The legal drinking age in France is 18, so some students may be able to have an alcoholic drink with a meal. Students 18 and above will be able to smoke as well, but remember that smoking is strictly prohibited in public places like restaurants, monuments and galleries.



On any group tour safety is paramount, and your trip will go all the more seamlessly if you plan carefully. French traffic can be hectic so whether you’re disembarking from a bus or a car it’s important to be aware of your surroundings. Coach doors could open directly onto the road so be wary of approaching traffic, particularly given that the traffic flows in the opposite direction to ours.

No matter where you are in the world, large cities always pose the risk of pickpockets. Encourage your students to keep their valuables somewhere secure that they can keep an eye on at all times, particularly in built up tourist areas.

France uses the European plug types C and E, so remember to pack an adapter in advance so you can charge phones and other devices. Loss of Instagram access has been known to cause mass hysteria in students, so keep this at the top of your lists!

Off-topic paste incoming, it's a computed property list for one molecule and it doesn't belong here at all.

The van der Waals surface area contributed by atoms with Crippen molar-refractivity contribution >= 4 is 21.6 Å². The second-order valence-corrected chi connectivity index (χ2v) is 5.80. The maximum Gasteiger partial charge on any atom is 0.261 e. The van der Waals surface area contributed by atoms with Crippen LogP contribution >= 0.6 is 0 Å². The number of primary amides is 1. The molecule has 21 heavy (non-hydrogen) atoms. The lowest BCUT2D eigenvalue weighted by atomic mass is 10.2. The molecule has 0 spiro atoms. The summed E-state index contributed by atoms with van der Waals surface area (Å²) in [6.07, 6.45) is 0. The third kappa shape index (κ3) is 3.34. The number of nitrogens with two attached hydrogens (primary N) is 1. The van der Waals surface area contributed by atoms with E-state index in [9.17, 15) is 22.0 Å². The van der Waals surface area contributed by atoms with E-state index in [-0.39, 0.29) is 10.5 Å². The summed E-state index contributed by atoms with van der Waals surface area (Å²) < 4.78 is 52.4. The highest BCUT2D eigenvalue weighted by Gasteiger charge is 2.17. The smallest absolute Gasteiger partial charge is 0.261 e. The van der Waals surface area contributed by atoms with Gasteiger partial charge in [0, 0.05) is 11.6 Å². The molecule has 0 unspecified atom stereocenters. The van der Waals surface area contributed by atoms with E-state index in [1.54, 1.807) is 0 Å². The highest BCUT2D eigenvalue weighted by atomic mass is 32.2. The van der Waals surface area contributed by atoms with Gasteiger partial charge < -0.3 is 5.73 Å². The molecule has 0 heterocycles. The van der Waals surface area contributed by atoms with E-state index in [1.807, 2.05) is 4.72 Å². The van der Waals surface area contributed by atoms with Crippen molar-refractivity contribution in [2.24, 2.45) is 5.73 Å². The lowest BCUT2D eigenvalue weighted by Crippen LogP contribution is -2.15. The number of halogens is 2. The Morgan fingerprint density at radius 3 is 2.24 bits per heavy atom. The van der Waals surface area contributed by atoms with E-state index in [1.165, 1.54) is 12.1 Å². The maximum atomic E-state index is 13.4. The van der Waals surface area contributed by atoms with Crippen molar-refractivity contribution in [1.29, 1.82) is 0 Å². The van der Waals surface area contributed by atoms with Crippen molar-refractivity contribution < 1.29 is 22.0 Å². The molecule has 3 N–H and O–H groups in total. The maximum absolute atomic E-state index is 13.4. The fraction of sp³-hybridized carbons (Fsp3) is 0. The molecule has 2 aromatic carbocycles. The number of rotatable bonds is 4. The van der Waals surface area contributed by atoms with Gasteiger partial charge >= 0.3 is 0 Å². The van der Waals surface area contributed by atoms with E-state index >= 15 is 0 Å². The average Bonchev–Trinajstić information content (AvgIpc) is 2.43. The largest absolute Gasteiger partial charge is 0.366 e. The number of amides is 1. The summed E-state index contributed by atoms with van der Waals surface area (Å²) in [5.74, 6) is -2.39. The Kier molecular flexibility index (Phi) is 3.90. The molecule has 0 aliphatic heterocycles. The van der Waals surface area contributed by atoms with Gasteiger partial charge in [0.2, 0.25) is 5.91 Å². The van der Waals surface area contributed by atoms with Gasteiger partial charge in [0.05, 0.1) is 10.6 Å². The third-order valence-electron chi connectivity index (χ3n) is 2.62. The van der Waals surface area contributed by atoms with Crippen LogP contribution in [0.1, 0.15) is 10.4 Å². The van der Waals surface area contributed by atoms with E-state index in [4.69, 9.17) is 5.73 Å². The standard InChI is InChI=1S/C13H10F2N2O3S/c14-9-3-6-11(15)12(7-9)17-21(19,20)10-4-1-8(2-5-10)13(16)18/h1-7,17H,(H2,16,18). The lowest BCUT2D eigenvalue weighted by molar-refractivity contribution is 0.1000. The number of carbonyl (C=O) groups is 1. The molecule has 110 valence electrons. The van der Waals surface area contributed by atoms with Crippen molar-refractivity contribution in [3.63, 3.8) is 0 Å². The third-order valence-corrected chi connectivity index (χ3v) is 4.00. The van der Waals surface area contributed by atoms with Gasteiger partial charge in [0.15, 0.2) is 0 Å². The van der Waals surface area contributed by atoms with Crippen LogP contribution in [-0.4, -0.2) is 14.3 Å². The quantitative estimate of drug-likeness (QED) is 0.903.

Parks and Recreation

Whether you’re travelling with sixth form, college or university students we’ll make sure your trip is populated with a variety of exciting visits and activities. From WW1 Battlefields to the heart of the Champagne region, we tailor a bespoke itinerary to complement your class learning objectives.

We organise everything for you, all you have to do is turn up. When heading out on an excursion, remember to turn up 5-10 minutes earlier than your allotted time-slot, as checking in can take time and you don’t want to be rushed

Much like in the UK, you’ll find that small shops, pharmacies and some restaurants will be closed on Sundays, but we will personally map out your schedule with this in mind if you’re staying over the weekend.

Lastly, they may say youth is wasted on the young but in France it might just help you dodge a few admission fees. Many popular attractions are free for people under 25 so remind your class to pack their student ID’s if they have them.


General Manners